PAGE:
Dtsch Med Wochenschr 2019; 144(23): 1619-1628
DOI: 10.1055/a-0767-9764
© Georg Thieme Verlag KG Stuttgart · New York

Delir erkennen in 3 Schritten

Vom Screening über die Diagnosesicherung zur UrsachenklärungDetection of delirium in three stepsFrom Screening to Verification to Etiology
Rebecca von Haken
Hans-Christian Hansen
Further Information

Publication History

Publication Date:
21 November 2019 (online)


Background Clinicians are commonly confronted with the differential diagnosis of altered mental status, impaired cognition and altered level of consciousness in hospitalized patients including those admitted to medical, geriatric, emergency, intensive and post-operative care units. Although delirium is the most common acute neuropsychiatric condition in the acute hospital setting this diagnosis is commonly delayed, made too late or missed altogether.

Difficulties and importance of timely diagnosis The causes of delirious states are manifold. Both, direct damage to the brain tissue as well as encephalopathy as a result of other medical diseases, can be the cause of delirium. Depending on the predisposition delirious syndromes can be provoked by minor medical interventions. Clinical presentation is very variable, but remains largely independent of the triggering mechanisms. Purely catatonic, hypoactive, hyperactive and excitatory types as well as mixed forms can be distinguished.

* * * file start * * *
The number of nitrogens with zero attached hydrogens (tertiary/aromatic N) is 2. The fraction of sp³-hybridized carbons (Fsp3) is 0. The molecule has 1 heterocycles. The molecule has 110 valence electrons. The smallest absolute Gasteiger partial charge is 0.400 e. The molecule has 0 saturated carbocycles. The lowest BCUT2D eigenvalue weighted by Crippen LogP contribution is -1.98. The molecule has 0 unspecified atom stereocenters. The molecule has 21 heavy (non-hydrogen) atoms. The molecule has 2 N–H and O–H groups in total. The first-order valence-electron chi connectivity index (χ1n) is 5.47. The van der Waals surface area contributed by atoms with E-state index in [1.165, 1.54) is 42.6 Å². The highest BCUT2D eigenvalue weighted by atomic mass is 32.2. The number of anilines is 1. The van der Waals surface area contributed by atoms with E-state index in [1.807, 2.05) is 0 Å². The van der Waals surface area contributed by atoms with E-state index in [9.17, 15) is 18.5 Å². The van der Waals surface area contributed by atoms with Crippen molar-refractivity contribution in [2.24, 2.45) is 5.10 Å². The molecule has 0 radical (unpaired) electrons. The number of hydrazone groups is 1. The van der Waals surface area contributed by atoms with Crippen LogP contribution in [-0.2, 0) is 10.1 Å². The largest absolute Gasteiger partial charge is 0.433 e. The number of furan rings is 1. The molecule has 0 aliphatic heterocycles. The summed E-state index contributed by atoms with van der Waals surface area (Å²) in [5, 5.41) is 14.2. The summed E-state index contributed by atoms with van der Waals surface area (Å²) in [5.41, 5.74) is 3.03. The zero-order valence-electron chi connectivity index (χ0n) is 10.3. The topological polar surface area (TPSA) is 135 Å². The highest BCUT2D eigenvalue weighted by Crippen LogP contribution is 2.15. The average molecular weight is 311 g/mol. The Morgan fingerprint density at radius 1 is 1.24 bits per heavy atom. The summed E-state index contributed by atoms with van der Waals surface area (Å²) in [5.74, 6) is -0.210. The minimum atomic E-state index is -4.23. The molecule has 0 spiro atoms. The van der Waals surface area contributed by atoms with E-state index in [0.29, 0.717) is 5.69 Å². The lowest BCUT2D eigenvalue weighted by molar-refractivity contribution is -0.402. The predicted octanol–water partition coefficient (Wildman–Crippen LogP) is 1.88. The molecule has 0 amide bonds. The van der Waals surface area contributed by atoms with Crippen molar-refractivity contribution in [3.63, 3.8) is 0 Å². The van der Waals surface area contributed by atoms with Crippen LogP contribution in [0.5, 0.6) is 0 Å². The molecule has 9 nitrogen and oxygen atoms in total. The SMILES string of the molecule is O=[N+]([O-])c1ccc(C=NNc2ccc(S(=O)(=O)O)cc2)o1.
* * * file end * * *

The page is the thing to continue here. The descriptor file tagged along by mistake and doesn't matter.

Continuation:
Immediate diagnosis of a delirious syndrome and rapid elucidation of its causes are keys for the implementation of curative therapy. There is a need to act fast because delirious phases are associated with significantly longer hospital stay and increased morbidity as a result of long-term cognitive deficits as well as increased mortality. As negative outcome is closely linked to the duration of a delirious episode, early diagnosis and rapid termination of the delirium constitute a significant positive predictor of outcome. In this respect, delirium represents an emergency, with or without concomitant cerebral or extracerebral symptoms.

Klinikärzte werden mit der Fragestellung einer unklaren „Wesensänderung/Bewusstseinsstörung/Delir“ in allen operativen und nicht operativen Krankenhausabteilungen konfrontiert – vor allem bei geriatrischen, intensivmedizinischen und kritisch kranken Patienten in der Notaufnahme [1]. Obwohl es das häufigste akute neuropsychiatrische Krankheitsbild im Akutkrankenhaus ist, wird das Delir häufig nicht oder zu spät erkannt.